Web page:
17 October 2008

Troll Under the Bridge

This was written in response to things-as-they-are where I work. It is a place where happy evangelicals dutifully work for the salvation of every soul, usually oblivious to any other expression of Christianity. This usually comes out vividly when students write for on-campus newspapers about their summer missionary activities. I wanted to submit this to said newspaper, but I think it's much to threatening for that audience.

Troll under the Bridge

When we are young and impressionable, the big folks like to tell us fables, myths, and legends to pique our imagination. Those tales most often have a purpose too. So it is with the proverbial troll that lives under the bridge. Perhaps there was a widespread desire to keep young children away from bridges. Bridges are not safe for young kids-that is easy to imagine. More likely it was to protect the ‘kids’ from what was beyond the bridge. So it may have been common to protect our cubs by fear. "You know," goes the tale, "there is a troll under the bridge that will scare you/eat you/kill you/molest you. So stay far away from that bridge." We don’t need to know what a troll is to be afraid of the bridge. It works…both ways. We are saved by fear and enticed to imagine.

Then we grow and learn how the world works. There are no ‘boogy men’--at least not the imaginary kind. And that troll never has been caught by our eager eyes. We grow up to feel safe about ‘our world’ and physically safe from the danger of the bridge, er uhm the troll. Maturity leads us to ditch the myth but no one really ever tells us it's a myth. No one ever sits us down and says, "we just wanted to keep you safe and close, so we made up the story of the troll." Forget the Viking stories that we crib from, we simply use tales as best suits us.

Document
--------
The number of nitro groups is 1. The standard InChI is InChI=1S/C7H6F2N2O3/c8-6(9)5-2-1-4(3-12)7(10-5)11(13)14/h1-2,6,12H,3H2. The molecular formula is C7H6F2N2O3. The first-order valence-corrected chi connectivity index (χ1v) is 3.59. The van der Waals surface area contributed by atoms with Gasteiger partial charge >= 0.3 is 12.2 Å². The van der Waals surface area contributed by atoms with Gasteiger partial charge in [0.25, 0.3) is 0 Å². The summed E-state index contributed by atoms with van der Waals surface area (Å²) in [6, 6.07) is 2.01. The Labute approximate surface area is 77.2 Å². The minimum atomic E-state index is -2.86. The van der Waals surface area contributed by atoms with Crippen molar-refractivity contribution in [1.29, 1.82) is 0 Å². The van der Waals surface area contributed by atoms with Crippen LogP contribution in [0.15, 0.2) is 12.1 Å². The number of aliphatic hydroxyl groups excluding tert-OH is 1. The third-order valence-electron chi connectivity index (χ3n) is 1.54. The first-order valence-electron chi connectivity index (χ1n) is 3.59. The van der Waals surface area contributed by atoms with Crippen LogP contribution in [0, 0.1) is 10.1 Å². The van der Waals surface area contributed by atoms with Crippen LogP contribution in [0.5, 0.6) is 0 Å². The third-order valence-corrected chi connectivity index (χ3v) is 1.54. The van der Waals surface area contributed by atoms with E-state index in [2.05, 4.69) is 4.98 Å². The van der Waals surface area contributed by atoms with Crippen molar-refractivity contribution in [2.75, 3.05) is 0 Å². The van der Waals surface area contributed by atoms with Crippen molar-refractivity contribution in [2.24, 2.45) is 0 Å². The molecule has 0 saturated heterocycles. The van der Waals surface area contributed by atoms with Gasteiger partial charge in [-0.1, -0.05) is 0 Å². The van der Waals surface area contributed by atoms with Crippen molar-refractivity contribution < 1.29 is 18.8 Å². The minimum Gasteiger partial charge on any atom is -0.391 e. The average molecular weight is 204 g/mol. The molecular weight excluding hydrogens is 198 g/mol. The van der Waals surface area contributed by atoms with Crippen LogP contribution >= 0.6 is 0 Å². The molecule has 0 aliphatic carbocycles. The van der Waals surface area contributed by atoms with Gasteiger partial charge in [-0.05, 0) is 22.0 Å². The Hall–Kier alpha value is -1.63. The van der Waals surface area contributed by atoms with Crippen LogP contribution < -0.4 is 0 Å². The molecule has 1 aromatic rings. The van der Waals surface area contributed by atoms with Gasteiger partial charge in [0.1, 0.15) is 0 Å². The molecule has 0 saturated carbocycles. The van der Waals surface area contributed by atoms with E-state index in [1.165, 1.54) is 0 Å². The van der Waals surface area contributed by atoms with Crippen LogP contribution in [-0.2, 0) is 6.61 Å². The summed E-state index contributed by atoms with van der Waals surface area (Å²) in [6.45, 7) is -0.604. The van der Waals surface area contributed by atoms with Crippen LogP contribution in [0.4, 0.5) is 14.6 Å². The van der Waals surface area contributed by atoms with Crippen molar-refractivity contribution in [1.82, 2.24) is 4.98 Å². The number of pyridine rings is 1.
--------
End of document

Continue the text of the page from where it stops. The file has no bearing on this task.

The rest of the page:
I write this because of my great angst about evangelicals’ collective, deep-rooted fantasy. It's somewhat like the troll story I describe, but much more sinister. Whether it be the ‘Church of Christ’, the ‘Methodist Church’, or the ‘Roman Catholic Church’ we prevent our kid-goats wandering too far from the reservation by fear. We protect them by branding the other guys as heretics, cults, or anti-Christs. And this works too. I am particularly beleaguered by the attitude we foster about the Roman Catholic Church. I wish I had a dime for every time I heard the ole line about the Catholics being idolaters, magic peddlers, anti-Christs, and a vast cult bent on usurping the "true" gospel. Many coins would be from my own pocket, sadly. If I banked those dimes I could do a lot of good.

Imagination is a good tool unless we forge it with prejudice or stereotyping. I’m now convinced that’s what we’ve done with the Catholics. We’ve painted them with our own imaginative ignorance. We, in fact, weaken our own view of God’s power when we portray the Catholics as so very influential that they can prohibit the ‘true’ gospel from peoples’ comprehension. In other words, the legend is too weighty to stand up under the smallest scrutiny. All those ‘things’ adorning the gospel are imagined by evangelicals to cloud the truth and veil the Lord from the people. Most prejudice is simply ignorance. What we miss is that all the ‘adornments’ point to Him.

While I had hurled insults at Catholics, I had never stepped inside a Catholic Church in my life. So it is with many of us. Oh, I know, many people embrace Christ ‘personally’ after having been Catholic much of their lives. Others have a sprinkling of Catholic experience because of mixed family ties. In this latter case I bet they still operated with fear and prejudice when they attended that wedding, or that Baptism. I remember once in my college years being afraid that something would happen to me while attending a Church outside my approved list. Good grief! (Shocking as it may be, Dallas Seminary was not on that list either!) Remember what that troll will do to you!